-Album Reviewed by Jake Kresovich–
Few young bands manage to put forth an album as compositionally sound as Traphouse Rock by Kids These Days. This unlikely group of high school students from Chicago, IL have created a powerful and persuading sound. Their eight piece outfit is led by Vic Mensa on vocals, but he is not the only star on stage. Macie Stewart offers beautiful melodies on the keys and with her backup vocals. Produced by Jeff Tweedy of Wilco, Traphouse Rock blends hip-hop, blues, jazz and funk into a unique sound that begs listeners to press repeat.
Traphouse Rock rhythmically builds up and relieves tension through a number of powerful, loud ballads. The album opens with the cleverly named track, ‘(Intro)mental’ which features the piano lightly introducing a simple melody. Once established, drums and a gentle bass fall in underneath. As the tune becomes increasingly complex and more directed, tension compounds, driving the raising the tempo, almost out of control. Finally the guitar sounds with a soulful solo that releases all the pent up energy.
An interlude composed of radio sounds follows. The operator plays the tuner in search of a suitable station until the Traphouse Rock party begins with the third song, ‘GHETTO.’ Here listeners are immediately introduced to Vic Mensa rapping over the band’s rendition of ‘Smells like teen spirit,’ giving a nod to the youth and wildness of the band members.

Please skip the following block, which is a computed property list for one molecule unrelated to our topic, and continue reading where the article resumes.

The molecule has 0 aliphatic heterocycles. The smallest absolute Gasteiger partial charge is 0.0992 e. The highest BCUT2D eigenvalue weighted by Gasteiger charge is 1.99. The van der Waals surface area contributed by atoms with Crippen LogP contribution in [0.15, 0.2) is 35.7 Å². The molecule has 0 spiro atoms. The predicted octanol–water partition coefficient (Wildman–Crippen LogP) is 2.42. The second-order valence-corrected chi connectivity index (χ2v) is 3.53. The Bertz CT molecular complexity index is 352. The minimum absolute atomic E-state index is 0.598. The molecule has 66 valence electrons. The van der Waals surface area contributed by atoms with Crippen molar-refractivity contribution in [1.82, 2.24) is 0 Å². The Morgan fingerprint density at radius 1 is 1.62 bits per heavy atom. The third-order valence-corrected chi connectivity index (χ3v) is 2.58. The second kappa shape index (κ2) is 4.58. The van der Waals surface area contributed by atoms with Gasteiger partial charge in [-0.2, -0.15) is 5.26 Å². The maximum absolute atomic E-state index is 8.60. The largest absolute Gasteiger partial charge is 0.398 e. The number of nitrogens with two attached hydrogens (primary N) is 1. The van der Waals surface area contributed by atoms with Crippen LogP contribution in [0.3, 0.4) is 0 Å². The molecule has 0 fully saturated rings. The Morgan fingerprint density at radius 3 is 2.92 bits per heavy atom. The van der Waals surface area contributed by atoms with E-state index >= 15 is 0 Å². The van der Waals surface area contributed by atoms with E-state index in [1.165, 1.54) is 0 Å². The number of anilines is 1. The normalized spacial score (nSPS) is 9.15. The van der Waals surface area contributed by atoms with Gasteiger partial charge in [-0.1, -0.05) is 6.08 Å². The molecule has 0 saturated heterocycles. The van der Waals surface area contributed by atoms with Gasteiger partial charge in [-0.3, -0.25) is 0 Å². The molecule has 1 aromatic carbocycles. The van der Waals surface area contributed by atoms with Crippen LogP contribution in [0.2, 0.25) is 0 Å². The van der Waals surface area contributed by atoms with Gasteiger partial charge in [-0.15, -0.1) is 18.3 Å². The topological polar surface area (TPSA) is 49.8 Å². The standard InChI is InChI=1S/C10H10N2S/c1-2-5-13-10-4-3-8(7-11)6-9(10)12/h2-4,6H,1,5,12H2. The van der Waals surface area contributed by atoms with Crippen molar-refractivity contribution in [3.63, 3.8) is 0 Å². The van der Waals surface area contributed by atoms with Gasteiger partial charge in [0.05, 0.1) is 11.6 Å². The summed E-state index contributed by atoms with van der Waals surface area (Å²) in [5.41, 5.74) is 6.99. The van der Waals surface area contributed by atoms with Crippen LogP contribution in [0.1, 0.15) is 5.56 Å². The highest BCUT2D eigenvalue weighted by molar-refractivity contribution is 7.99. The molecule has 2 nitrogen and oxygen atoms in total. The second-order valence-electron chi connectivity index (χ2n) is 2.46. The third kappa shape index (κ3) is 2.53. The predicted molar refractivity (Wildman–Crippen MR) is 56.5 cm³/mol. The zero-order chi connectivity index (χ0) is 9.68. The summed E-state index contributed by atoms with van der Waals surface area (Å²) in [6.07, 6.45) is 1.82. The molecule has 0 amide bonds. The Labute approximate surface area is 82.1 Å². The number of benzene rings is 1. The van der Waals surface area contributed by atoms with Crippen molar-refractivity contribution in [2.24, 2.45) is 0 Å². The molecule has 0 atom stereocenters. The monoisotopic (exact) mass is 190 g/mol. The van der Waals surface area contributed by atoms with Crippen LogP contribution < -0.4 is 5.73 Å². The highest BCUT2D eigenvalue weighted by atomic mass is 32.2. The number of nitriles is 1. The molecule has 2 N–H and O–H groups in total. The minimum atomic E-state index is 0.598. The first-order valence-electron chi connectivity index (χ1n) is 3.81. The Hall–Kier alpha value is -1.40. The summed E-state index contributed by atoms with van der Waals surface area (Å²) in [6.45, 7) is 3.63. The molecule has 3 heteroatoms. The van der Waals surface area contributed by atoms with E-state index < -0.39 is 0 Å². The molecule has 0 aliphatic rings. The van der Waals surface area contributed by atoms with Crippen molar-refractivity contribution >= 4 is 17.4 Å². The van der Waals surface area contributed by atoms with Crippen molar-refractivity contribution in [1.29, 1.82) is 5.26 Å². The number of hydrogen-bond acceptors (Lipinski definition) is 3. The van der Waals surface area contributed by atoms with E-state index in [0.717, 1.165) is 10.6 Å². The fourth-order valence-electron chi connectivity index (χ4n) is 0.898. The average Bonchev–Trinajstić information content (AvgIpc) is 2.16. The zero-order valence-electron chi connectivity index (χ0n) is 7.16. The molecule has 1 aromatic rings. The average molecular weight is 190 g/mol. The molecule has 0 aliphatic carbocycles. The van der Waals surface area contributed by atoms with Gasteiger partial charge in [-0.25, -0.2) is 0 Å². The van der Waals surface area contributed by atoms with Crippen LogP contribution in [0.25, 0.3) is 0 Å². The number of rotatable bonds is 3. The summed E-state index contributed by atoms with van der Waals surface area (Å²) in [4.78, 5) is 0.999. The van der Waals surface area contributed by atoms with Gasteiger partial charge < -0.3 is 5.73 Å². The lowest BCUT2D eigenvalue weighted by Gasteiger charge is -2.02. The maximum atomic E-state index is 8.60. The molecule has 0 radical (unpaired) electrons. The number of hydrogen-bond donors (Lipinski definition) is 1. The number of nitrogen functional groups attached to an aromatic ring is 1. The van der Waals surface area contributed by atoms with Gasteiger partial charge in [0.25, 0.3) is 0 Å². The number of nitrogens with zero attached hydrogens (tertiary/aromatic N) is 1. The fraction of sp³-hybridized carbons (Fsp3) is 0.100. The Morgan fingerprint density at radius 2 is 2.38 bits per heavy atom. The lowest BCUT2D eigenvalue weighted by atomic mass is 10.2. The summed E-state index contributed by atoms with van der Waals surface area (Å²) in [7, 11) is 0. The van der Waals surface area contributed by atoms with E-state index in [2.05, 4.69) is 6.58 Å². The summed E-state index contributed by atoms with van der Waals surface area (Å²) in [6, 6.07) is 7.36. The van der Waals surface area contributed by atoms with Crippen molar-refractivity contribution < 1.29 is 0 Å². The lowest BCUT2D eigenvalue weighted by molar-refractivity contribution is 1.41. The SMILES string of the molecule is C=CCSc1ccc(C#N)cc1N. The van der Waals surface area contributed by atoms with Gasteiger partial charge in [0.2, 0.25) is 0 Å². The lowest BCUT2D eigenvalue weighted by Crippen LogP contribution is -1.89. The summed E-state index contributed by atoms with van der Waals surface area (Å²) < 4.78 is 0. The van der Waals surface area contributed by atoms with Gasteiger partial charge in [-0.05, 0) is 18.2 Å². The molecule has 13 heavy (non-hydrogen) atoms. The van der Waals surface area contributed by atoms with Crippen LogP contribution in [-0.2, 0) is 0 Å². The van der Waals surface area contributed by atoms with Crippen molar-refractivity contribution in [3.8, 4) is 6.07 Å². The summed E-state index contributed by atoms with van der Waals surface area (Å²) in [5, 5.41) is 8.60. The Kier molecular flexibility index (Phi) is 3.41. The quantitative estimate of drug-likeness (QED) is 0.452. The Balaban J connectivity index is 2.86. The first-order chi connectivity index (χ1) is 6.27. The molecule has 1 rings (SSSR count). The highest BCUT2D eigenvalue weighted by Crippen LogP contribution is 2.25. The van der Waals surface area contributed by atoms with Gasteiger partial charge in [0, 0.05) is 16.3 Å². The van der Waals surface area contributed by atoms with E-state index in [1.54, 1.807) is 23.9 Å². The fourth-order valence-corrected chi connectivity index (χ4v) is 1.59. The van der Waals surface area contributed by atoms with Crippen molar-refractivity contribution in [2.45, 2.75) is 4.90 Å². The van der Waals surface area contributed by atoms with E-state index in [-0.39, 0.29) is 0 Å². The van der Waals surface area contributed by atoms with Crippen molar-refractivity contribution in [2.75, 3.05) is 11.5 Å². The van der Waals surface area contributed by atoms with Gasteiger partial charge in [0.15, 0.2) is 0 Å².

The pinnacle moment of the album arrives early in the fifth track when Mensa rhymes ‘Don’t harsh my mellow’ over a dark, driven piano line. The song is raw and tormented. “Shut the fuck up” Mensa screams before diving into a chorus where the name of the song is repeated.
Traphouse Rock’s only guest appearance is by a young, up and coming Chicago artist, Chance the Rapper on the track ‘Wasting time.’ Chance’s verse builds as he appeals to his “darling Nicki.” He tells her that he loves her but feels he wasted time on her and is unable to understand what love actually is.
The second to last song, ‘L’Afrique’ stands out. Stewart offers a beautiful introduction over a light melody played by the keys and trumpet, pleading with the listener to open their eyes to the world and take in all that is offered. Mensa, meanwhile, adds in verses that are again a contrast to previous lyrics, touching listeners with a more reserved tone.
Along with unique, original compositions, Traphouse Rock features a number of covers of popular songs. In particular, the horn section offers an impressive rendition of Radiohead’s ‘Creep’ during the song ‘Bad Billikan’ and the jazz ballet ‘Summertime’ in the album’s final song ‘A Man’s Medley’.
Offering more ups than downs, Traphouse Rock leaves listeners feeling empowered, and with a sense that one person can conquer the world alone. The album showcases the creativity of the young minds behind Kid’s These Days, is emotionally packed, and will liven any situation.
Post photo courtesy of: http://metrojolt.com